The reaction to the Rangers debacle led directly to a third major UN failure—in Rwanda.6 When, on April 6, 1994, the aircraft carrying the presidents of Rwanda and Burundi was shot down as it approached Kigali airport, this set off the violence that led to the genocide of some 800,000 people and the displacement of two and a half million more, in a population of some eight million. The UN already had a substantial peacekeeping force of 2500 in Rwanda. But its Belgian contingent withdrew in late April after ten of its members were tortured and killed by Hutu irregulars. (As one commentator wrote in these pages, “The Belgians were killed in such a monstrous way precisely to provoke the remaining foreigners into flight so that the génocidaires could get on with their killing.”7 )

By the early summer of 1994, the US policy of avoiding any risk in UN operations had taken hold, and the Security Council not only refused to strengthen the UN force in Rwanda, but cravenly reduced it. The commander of that force, General Romeo Dallaire of Canada, has maintained that even with one or two thousand trained troops he could have done much to reduce the widespread violence.8 Months later, public reaction to the horrific atrocities finally forced the governments on the Security Council into action—but it was far too late. Four years later, the calamitous repercussions of the Council’s failure to act in time continue to destabilize the African Great Lakes region. What is more, the credibility of the UN as a practical force for peace and human security has been further eroded.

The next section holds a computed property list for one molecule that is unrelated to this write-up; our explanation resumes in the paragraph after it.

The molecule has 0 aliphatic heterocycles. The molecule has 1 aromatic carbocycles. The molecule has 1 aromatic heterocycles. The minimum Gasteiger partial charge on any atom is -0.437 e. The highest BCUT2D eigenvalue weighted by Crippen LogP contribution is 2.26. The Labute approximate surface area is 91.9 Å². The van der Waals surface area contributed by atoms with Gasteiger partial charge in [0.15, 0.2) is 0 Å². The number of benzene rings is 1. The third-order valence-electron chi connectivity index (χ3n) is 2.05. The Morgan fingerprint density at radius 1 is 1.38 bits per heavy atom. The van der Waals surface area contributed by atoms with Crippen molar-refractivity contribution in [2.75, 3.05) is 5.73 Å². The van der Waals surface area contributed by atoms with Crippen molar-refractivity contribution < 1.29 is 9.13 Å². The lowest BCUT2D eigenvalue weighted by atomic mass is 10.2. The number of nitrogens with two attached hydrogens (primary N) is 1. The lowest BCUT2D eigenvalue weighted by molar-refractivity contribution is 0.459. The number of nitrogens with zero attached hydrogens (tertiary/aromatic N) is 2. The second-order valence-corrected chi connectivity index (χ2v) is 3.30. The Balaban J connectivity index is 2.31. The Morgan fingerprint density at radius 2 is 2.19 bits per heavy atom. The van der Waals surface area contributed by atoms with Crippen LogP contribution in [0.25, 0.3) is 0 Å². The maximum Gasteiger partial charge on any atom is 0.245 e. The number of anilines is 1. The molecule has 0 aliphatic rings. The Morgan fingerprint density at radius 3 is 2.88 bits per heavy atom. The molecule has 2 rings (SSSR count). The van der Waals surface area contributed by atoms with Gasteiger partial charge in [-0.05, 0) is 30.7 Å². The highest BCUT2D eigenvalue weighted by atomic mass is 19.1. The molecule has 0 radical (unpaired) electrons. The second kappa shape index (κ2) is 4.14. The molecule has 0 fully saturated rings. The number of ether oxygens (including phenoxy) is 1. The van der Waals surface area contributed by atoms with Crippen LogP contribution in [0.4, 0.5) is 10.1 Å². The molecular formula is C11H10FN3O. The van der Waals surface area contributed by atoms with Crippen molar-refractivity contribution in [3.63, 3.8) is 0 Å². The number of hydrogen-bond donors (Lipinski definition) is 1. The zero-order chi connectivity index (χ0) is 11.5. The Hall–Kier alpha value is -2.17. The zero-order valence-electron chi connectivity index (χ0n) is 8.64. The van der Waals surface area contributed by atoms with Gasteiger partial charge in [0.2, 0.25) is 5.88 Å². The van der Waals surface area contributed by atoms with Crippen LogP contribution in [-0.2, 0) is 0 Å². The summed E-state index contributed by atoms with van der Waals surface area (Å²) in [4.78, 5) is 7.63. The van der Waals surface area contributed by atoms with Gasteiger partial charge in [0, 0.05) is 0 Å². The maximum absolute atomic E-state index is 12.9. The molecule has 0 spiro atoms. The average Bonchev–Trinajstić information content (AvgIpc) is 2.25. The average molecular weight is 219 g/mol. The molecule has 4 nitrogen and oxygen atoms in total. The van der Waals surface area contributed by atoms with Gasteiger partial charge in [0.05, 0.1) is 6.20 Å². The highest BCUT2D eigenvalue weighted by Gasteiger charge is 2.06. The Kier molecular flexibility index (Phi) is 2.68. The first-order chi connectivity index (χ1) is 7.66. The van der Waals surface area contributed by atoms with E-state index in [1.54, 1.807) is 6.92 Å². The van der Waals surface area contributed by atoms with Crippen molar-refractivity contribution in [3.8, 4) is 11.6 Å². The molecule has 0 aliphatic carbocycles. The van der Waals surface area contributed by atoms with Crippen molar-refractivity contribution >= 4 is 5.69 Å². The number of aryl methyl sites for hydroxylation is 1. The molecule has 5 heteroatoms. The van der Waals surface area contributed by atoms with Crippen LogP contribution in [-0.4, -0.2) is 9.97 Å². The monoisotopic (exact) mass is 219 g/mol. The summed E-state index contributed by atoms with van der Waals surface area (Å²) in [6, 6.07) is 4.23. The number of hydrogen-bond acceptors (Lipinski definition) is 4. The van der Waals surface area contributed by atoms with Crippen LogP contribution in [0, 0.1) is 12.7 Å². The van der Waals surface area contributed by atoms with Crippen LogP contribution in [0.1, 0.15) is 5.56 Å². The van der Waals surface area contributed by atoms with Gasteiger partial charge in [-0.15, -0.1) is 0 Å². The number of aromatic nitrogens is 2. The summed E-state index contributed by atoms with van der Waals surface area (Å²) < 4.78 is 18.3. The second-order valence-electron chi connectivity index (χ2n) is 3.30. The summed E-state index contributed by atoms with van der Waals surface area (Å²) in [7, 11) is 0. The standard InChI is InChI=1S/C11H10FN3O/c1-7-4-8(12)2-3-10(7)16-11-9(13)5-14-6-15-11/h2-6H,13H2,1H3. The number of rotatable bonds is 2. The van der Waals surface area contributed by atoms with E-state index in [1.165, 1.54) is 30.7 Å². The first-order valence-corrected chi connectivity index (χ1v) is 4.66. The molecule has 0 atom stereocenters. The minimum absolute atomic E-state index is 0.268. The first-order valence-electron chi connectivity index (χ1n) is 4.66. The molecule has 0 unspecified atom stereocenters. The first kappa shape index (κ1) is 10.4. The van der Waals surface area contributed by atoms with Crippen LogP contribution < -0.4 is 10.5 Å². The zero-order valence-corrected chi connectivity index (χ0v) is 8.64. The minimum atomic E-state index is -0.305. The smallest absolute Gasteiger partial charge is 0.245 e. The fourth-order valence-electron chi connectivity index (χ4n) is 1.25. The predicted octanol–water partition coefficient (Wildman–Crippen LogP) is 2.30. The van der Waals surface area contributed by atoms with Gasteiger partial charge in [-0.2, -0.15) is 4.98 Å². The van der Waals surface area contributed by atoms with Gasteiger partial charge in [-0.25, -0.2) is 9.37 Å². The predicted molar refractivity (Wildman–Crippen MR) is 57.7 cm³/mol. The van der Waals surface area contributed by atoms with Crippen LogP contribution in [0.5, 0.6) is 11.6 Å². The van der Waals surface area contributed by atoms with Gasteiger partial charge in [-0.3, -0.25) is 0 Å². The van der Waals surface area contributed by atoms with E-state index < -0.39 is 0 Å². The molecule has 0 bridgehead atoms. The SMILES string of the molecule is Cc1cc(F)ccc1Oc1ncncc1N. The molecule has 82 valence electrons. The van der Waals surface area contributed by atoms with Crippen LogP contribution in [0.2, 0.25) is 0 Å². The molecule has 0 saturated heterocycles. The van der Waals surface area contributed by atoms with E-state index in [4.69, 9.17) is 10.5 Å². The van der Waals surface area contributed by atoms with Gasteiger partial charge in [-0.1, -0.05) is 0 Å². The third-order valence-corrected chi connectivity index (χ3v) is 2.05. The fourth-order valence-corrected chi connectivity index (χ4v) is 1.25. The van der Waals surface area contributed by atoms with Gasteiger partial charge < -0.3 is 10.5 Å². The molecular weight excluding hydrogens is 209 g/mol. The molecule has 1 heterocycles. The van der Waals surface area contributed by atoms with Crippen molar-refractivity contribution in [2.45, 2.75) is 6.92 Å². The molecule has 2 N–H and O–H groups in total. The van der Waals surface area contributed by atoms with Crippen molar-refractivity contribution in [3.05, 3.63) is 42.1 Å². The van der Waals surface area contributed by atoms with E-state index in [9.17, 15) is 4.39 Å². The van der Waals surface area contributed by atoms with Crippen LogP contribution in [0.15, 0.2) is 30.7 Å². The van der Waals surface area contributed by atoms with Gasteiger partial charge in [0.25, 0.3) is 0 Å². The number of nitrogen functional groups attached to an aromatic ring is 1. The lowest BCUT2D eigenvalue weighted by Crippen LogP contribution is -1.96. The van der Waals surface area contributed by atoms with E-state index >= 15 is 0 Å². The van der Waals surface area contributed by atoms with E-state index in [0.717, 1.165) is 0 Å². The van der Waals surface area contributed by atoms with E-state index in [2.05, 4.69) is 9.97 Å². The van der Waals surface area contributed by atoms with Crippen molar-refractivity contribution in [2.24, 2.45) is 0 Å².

1. 3

    Back to the Womb?” p. 5.

  2. 4

    The most recent installment, “Slouching Toward Dayton,” appeared in the April 23, 1998, issue.

  3. 5

    Not a Prototype for World Government,” Times Literary Supplement, February 27, 1998, p. 27.

  4. 6

    See Barbara Crossette, “Why Washington and the World Largely Failed to Head Off the Bloodbath,” The New York Times, March 25, 1998.

  5. 7

    See “Rwanda: the Big Risk” by David Rieff, The New York Review, October 31, 1996, p. 74.

  6. 8

    In a recent report to the Carnegie Commission on Preventing Deadly Conflict (Preventing Genocide—How the Early Use of Force Might Have Succeeded in Rwanda), Scott R. Feil concludes that a modern force of 5000 soldiers, deployed between April 7 and 21, 1994, could have significantly altered the outcome.